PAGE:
Amsterdam also participates in the Global Smart City and Community Coalition with the U.S., Italy, and Indonesia. The Dutch King and Queen visited Washington in June 2015 to launch the program. Although Washington, DC is not yet in the Coalition, Chicago, IL, Austin, TX, and Charlotte, NC are.
Kevin Kampschroer, Director of the Office of Federal High-Performance Green Buildings at the U.S. General Services Administration (GSA), took a deeper dive into consumer behavior. A key success factor in the Green Buildings program, he noted, is that consumers – in this case the building managers of federal offices, but also ordinary government staff – have to want to participate in energy-saving practices, and the system needs to be built “based around human behavior.” He used the example that if a building has automatic lights, they tend to go on when you enter the room; the human should have the option of turning lights on—if needed—and not have the system automatically turn them on. We need vacancy sensors, not occupancy sensors. The system already remembers to turn them off. He said that we need to “give people the opportunity to behave in a way that makes sense.” Systems should be designed around people’s behaviors for the technology to be successful.
Kampschroer gave a shocking statistic that 50% of office buildings in the U.S. are empty, and that very little may have to do with the location of the buildings; mostly it is because we are not using the buildings’ capacity effectively. We all —federal, state, local governments and commercial tenants — need to examine how to use them in an efficient way, and identify “why people come to work.” The WeWork space, formerly the old Wonder Bread Factory in Washington, DC, is an excellent example of repurposing existing infrastructure. A key part of Kampschroer’s work is rethinking the use of space to accommodate smart people in smart buildings.
On a U.S. county level, Montgomery County, Maryland, has developed a “Thingstitute,” led by Dan Hoffman, Chief Innovation Officer, to support entrepreneurship and innovation around Internet of Things technology. Indeed, the Thingstitute is participating in the Global Cities Challenge.
The Thingstitute programs bring together entrepreneurs, local government, corporations, educational and non-profit organizations to provide a “safe place to fail” for innovation. To Hoffman, the volume of projects is more important than quantity of successful projects; although they are hopeful that every project will get off the ground and move to another department in Montgomery County. The “Thingstitute” is not your “standard government project.” Hoffman hears pitches on smart lighting projects twice a month – which are almost best practices today. The criteria for innovation are that each proposed project:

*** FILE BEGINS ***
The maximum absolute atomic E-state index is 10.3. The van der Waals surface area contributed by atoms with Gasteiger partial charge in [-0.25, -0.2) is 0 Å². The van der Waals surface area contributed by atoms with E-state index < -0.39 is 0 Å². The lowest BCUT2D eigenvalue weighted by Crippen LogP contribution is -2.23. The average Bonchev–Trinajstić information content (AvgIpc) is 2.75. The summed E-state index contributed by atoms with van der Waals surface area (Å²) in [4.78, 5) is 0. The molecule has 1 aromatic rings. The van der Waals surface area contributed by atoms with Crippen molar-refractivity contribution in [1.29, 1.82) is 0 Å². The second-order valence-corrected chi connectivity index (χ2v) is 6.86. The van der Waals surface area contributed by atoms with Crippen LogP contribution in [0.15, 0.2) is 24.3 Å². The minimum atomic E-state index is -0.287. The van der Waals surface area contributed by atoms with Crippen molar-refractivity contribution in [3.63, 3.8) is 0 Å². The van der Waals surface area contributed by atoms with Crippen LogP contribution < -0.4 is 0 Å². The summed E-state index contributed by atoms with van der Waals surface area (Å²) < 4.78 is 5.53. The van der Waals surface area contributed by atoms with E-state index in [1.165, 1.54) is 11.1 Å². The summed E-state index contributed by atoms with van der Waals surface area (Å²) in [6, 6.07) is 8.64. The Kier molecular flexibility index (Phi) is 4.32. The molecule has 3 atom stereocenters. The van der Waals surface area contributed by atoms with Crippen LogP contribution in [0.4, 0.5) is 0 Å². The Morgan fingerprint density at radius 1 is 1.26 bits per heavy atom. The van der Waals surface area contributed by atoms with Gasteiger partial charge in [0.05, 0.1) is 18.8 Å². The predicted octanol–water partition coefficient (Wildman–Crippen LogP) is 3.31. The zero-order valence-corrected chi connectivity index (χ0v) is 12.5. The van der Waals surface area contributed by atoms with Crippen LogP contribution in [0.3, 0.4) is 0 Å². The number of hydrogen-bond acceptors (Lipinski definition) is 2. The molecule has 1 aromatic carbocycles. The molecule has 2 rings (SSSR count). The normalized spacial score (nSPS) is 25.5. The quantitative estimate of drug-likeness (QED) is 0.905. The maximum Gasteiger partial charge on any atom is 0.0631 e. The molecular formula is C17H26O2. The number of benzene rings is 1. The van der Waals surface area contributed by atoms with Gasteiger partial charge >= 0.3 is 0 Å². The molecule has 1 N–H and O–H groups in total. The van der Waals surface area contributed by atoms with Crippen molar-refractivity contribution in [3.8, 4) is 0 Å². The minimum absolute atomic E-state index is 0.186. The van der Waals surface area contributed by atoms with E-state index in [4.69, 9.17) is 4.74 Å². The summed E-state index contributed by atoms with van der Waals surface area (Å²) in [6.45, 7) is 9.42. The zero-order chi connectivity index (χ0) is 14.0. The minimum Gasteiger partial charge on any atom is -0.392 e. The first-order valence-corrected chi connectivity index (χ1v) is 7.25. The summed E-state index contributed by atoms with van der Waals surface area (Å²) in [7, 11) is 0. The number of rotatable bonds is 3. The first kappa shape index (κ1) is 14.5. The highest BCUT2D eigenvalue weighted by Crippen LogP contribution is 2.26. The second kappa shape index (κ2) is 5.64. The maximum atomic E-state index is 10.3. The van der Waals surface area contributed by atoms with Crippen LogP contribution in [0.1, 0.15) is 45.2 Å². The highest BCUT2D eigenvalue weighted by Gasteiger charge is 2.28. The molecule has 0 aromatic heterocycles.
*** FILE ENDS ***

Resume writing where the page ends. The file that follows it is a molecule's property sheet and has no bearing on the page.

- Can be tested in a lean, iterative way
- Has a clear return on investment
- Must be experimental—truly risky
In a county with over a million people and many potential priorities, underserved areas, including agriculture (a third of the geography of the county is agriculture), retirement homes and correctional facilities, are the priority for these Thingstitute projects. The idea with improving correctional facilities is community oriented. County leaders believe that if rehabilitation is done correctly, there can be a huge cost savings for society, on top of it being the right thing to do. The Thingstitute accepts applications on a rolling basis.
During the question and answer period of the program, many participants were eager to know more. The panelists emphasized behavior science; that there have been more successes with technologies that are built around consumer behavior than those technologies that require consumer behavior to change. Additionally, smart city implementers should be aware that the public’s acceptance of government programs varies. Audience members complimented the Netherlands on building awareness of sustainability at young age, which nurtures the young citizens’ behavior and mindset, which is then brought into the global space. Other questions from the audience included district heating and cooling systems related to buildings and sustainable transportation systems, such as the widespread use of bicycles in Amsterdam (referred to by some as the “Bicycle Capital of the World”) as compared to Washington, DC.
Connections and community building were key elements at the evening’s event. The program not only revolved around implementing networked technology, but also of the professionals in the room. Many attendees had the opportunity to pull the speakers aside for personal questions, as they stayed until late in the evening. Some were eager to know more about the Global City Challenge and The Netherlands, and others were interested in being a part of Hoffman’s Thingstitute and learning more about buildings as a part of Smart Cities.
Our sponsor was Budderfly, a building efficiency management system, and co-hosts included WeWork, which provides shared office space for entrepreneurs and DC Net Impact, a network of socially and environmentally responsible professionals.
Photos courtesy Agustín N. Cruz (ArlingtonGreen – email@example.com).